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The Supreme Court Justice Who Made History By Voting No on Racial Segregation

The old saying holds that history is written by the winners.

A new book explores the life of U.S. Supreme Court Justice John Marshall Harlan, who, through his writing, made history even though he lost. Harlan was on the court in 1896 when it endorsed racial segregation in Plessy v. Ferguson and was the lone justice who voted no. He wrote the only dissenting opinion.

"His dissent was largely invisible in the white community, but it was read aloud in Black churches. It was published in Black newspapers. This was the one link of hope that white people might support them and see the law through their eyes," said Peter Canellos, author of The Great Dissenter: The Story of John Marshall Harlan, America's Judicial Hero, in an interview on Morning Edition.

/ Simon & Schuster
Simon & Schuster

It took generations, but eventually the dissenter won. The court ruled differently in 1954.

Harlan, a white man from Kentucky, grew up before the Civil War in a family that enslaved people.

"One of the great mysteries of Harlan's career is that he grew up in such a family and yet became the leading defender of Black rights of his generation," Canellos. Part of the reason might have been a Black man who grew up with him, widely believed to have been his half-brother.

Interview Highlights

On Harlan writing dissents during the era of Jim Crowe

That's what's striking about it. I think the court of that period has gotten way too little attention in history because it was responsible, essentially, for segregation and clearing the way for segregation. That court ... ruled against civil rights, it ruled against voting rights for African Americans. In Plessy v. Ferguson it approved the legal architecture of segregation. As Harlan predicted in his dissent in Plessy v. Ferguson, it consigned the nation to hundreds of years of racial strife. He says in that dissent, what can more surely sow the seeds of racial discord than a system under the law that creates two separate systems of rights, one for Blacks and one for whites?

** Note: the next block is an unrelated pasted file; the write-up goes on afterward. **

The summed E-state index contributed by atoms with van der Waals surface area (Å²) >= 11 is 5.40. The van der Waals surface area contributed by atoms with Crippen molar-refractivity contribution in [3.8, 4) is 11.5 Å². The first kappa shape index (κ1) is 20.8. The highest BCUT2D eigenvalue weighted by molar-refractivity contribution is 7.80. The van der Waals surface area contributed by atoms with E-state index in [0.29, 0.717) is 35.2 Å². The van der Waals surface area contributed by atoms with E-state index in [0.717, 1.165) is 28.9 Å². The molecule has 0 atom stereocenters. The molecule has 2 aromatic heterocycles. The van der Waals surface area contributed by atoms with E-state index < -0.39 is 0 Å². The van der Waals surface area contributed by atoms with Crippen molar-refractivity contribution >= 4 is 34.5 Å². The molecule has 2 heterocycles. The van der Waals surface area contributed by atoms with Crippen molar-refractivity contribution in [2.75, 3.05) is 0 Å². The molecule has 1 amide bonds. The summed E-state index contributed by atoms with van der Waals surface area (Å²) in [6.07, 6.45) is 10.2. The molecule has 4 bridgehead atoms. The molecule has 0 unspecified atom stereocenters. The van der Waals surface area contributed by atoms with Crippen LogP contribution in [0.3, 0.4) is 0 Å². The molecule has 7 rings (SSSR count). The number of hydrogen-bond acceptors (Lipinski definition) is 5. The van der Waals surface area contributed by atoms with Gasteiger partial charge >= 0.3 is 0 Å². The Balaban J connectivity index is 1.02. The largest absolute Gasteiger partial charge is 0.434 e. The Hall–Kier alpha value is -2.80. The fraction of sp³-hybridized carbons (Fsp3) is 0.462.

On how Harlan and the court's majority could find support in the Constitution and law to bolster very different conclusions regarding separate but equal

I think it's not too mysterious. I hate to say it, but I think notions of white supremacy, prejudice and — frankly — expediency are very visible in the majority opinion of Plessy v. Ferguson. You go back in these cases and you try to say, well, could this be an issue in which reasonable jurists might disagree? And the answer essentially is no in Plessy v. Ferguson. The majority opinion is an abomination. The key line in the majority opinion says this is a law that was specifically enacted to put Black people in a separate [train] carriage, and they said if there's any stigma here it's because Black people themselves are putting that construction on it. Harlan's dissent, which was forceful, essentially called their bluff on everything. He noted the plain language of the Constitution, which said equal protection under law in the 14th amendment is the law of the land. And Harlan didn't just call them out on the law. He issued kind of a manifesto that went to the real heart and soul of what the law is and what the Constitution means in this country. And I think his dissent in Plessy v. Ferguson is one of the great documents in American history.

On what it's like to go through historical cases at a time when judges, justices and the Supreme Court have been in the news

I think it suggests the parallels between that era and this era. We may well be entering a period when the Supreme Court is far more conservative than the country. That's what happened in the 1880s and 1890s. There was a long string of pro-business presidents of both parties that appointed Northern railroad attorneys essentially to the Supreme Court, and then you have this economic crisis and this racial crisis, and they're not equipped to deal with it. We had the wrong people on the Supreme Court, and they set the country back decades. I hope that doesn't happen, and there's certainly a lot of history in the Supreme Court to suggest that justices who are appointed with one set of expectations end up completely defying them. So that may well happen this time. But we may also be entering a period where, as Ruth Bader Ginsburg suggested, dissent is every bit as important as the majority opinion — where today's justices who dissent on cases will be the Harlans of the next generation.

Copyright 2022 NPR. To see more, visit https://www.npr.org.

Steve Inskeep is a host of NPR's Morning Edition, as well as NPR's morning news podcast Up First.